Things got confusing for her and she shares her bewilderment with her reader. Was she a gender-bent doppelganger? A budding songwriting talent in her own write? Or was she just a “groupie” as others in Dylan’s entourage believed? Or is she just an overlooked woman out to make a life in public on her own?

Shain bares it all in brutal detail. And if she didn’t knowingly admit it was written ten years before she ever met him, Britta might think this 1975 Dylan song is about her: “People tell me it's a sin/To know and feel too much within/I still believe she was my twin/But I lost the ring/She was born in spring/But I was born too late/Blame it on a simple twist of fate”

* * *

The world could come to an end tonight, but that's all right
She should still be there sleeping when I get back.”
Bob Dylan

* * *

In recent months, a new forum has opened for Dylan’s work: the “legitimate stage”. “Girl from the North Country”, a musical based on fourteen of Dylan’s most dramatic tunes, premiered last year at The Old Vic in London. After moving to the West End, that show recently opened in New York at The Public.

Another venture, a film by Luca Guadagnino based on Dylan’s seminal “Blood on the Tracks” album, is also being developed from a script by Richard LaGravenese. The film will follow the album’s story of Dylan’s split with his sad-eyed-lady-of-the-lowlands, Sara his first wife.

Tom Moon of NPR’s First Listen points out that the tunes on this album add up to one strong and intriguing storyline:

One protagonist confides he only knows of careless love; another follows a cold trail in vain hope of reconnecting with the woman who made things make sense. Several songs share what happens when the angry words of a former lover reach into the psyche at the cellular level, coiling around the valves of the heart until they change a man's perspective, his sense of identity. One song is bitter and astringent; others are wistful, tender, nostalgic. Heard front to back, these pieces form an inquiry into the shifting dynamics of relationship that has no parallel anywhere in the history of popular song.”

Theatrical restorations of his works are forcing a reevaluation of Dylan’s worth as a love songwriter. Someone might want to ask: Is this the same blowin'-in-the-wind “unwashed phenomenon” as Joan Baez once observed?

Despite his numerous Grammy, Golden Globe, Pulitzer, Oscar, Nobel Prize and Hall-of-Fame awards, a recent pair of Big Time theatrical productions can only elevate Dylan’s lyrics into another rung on the stratosphere of public recognition. Old fans may suddenly realize upon hearing these reworked tunes: So THAT’S what he was saying? Sung as they are by vocally astute stage professionals who’ve devised new ways to convey his love songs so the lines land well beyond Dylan’s raspy carnival-barker arrangements of his own work. See for yourself: Sheila Atim singing “Tight Connection” from “Girl from the North Country” from the original Old Vic show (5:55); then see Dylan’s music video of the same song (5:16)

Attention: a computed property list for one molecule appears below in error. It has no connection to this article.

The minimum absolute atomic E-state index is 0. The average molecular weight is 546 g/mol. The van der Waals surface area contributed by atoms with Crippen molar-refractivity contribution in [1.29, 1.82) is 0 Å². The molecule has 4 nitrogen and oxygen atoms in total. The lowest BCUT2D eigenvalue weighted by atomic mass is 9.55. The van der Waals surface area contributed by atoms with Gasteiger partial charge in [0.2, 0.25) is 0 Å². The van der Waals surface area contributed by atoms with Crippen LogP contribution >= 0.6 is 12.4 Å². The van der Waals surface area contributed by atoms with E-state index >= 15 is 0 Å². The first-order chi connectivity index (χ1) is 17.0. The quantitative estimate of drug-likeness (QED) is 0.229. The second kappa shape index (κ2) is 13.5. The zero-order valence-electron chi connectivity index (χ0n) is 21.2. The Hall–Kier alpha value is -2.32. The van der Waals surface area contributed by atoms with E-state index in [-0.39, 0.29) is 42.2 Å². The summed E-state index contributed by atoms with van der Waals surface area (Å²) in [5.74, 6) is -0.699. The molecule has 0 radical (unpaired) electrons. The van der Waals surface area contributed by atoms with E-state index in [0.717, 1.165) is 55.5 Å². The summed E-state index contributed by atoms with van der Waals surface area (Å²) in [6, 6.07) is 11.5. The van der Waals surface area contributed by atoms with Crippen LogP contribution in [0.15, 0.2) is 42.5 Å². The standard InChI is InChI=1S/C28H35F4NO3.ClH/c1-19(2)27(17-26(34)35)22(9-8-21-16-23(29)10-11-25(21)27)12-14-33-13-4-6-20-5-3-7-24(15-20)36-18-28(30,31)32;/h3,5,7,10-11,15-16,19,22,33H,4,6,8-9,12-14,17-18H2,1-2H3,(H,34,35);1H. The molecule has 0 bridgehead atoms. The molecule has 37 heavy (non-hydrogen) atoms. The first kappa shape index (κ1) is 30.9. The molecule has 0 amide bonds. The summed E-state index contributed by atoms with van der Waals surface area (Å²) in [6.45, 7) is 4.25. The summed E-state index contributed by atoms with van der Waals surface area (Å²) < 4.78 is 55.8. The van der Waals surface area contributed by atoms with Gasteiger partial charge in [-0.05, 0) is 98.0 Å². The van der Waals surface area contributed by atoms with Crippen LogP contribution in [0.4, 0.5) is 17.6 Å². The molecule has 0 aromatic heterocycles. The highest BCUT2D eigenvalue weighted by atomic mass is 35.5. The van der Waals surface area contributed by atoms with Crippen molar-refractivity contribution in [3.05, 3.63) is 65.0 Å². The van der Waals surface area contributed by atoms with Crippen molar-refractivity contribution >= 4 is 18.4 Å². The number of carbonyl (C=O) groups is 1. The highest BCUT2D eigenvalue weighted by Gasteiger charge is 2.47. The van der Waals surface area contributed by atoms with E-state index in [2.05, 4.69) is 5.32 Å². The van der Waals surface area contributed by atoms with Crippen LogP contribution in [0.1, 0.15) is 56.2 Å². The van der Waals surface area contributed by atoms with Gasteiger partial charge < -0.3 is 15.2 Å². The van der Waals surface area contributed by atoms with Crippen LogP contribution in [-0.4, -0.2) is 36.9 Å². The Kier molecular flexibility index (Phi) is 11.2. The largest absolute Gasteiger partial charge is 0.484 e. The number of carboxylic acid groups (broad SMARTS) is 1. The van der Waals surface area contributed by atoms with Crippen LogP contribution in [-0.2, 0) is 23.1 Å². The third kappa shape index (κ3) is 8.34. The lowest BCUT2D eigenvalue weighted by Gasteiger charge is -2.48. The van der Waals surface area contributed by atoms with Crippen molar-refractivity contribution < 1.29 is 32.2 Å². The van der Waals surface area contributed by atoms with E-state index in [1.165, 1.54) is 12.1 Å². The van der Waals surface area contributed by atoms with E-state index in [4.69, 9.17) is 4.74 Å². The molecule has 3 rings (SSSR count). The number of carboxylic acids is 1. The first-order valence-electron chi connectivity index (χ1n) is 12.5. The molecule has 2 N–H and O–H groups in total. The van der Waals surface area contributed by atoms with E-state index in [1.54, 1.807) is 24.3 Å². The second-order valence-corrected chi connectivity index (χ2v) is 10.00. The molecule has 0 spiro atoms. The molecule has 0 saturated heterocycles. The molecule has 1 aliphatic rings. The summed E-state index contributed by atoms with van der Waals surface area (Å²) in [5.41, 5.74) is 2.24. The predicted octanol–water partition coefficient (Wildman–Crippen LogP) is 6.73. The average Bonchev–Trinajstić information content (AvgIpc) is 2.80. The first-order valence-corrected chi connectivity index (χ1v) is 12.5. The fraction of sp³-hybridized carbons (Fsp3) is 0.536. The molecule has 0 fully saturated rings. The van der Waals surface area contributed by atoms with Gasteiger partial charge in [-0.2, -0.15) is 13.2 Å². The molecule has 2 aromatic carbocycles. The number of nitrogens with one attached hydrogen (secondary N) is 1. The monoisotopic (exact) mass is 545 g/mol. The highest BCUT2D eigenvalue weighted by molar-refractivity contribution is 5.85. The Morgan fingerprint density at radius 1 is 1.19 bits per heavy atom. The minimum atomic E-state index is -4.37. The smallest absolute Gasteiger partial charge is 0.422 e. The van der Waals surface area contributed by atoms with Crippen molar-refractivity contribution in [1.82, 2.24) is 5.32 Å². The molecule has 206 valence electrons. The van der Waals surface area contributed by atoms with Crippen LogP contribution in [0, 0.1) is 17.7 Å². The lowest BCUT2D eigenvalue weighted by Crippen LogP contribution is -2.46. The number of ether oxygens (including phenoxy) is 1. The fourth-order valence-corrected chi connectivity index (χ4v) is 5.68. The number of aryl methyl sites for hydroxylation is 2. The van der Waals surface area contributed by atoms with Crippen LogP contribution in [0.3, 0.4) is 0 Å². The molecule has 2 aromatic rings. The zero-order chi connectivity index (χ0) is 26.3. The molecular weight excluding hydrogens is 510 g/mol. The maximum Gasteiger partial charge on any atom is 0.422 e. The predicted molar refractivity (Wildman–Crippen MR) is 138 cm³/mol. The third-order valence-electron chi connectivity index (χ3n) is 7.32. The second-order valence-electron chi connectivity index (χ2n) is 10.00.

Tight Connection To My Heart

Well, I had to move fast
And I couldn’t with you around my neck
I said I’d send for you and I did
What did you expect?
My hands are sweating
And we haven’t even started yet
I’ll go along with the charade
Until I can think my way out
I know it was all a big joke
Whatever it was about
Someday maybe
I’ll remember to forget

I’m gonna get my coat
I feel the breath of a storm
There’s something I’ve got to do tonight
You go inside and stay warm

Has anybody seen my love
Has anybody seen my love
Has anybody seen my love
I don’t know
Has anybody seen my love?

You want to talk to me
Go ahead and talk
Whatever you got to say to me
Won’t come as any shock
I must be guilty of something
You just whisper it into my ear
Madame Butterfly
She lulled me to sleep
In a town without pity

Where the water runs deep
She said, “Be easy, baby
There ain’t nothin’ worth stealin’ in here”

You’re the one I’ve been looking for
You’re the one that’s got the key
But I can’t figure out whether
I’m too good for you
Or you’re too good for me

Has anybody seen my love
Has anybody seen my love
Has anybody seen my love
I don’t know
Has anybody seen my love?

Well, they’re not showing any lights tonight
And there’s no moon
There’s just a hot-blooded singer
Singing “Memphis in June”
While they’re beatin’ the devil out of a guy
Who’s wearing a powder-blue wig
Later he’ll be shot
For resisting arrest
I can still hear his voice crying
In the wilderness
What looks large from a distance
Close up ain’t never that big

Never could learn to drink that blood
And call it wine
Never could learn to hold you, love
And call you mine

Further Sources:

Kelley, Robin D.G. Thelonious Monk: The Life And Times Of An American Original. New York: Simon and Schuster (2010).

Shain, Britta Lee. Seeing the real you at last: Life and love on the road with Bob Dylan. London: Jawbone Press (2016).

Ward, Geoffrey C. and Burn, Ken. Jazz: a History of America’s Music. New York: Knopf (2000).

Thelonious Monk: Straight No Chaser. Clint Eastwood documentary (1988).
First of five parts – stride piano tutorial (6:40)

Yogi Berra on jazz:

THANKS for helping me flex these memories:
Tom Rall, Cinda Abbott, Susan Baker, Krista Wingo, Margie Harris Blake,
Charlie Hickox, Jerry Pfeiffer, Art Crummer, Bob Shipman, Doran Oster, Oz Bach,
John Lindstrom, Ben Howell Davis, T-Bone Davis, Aimee Nolte, Vince di Mura and The Unknown Cellist from the University of Florida orchestra, 1966.

* * *

"It's not the notes you play, it's the notes you don't play."
Miles Davis

* * *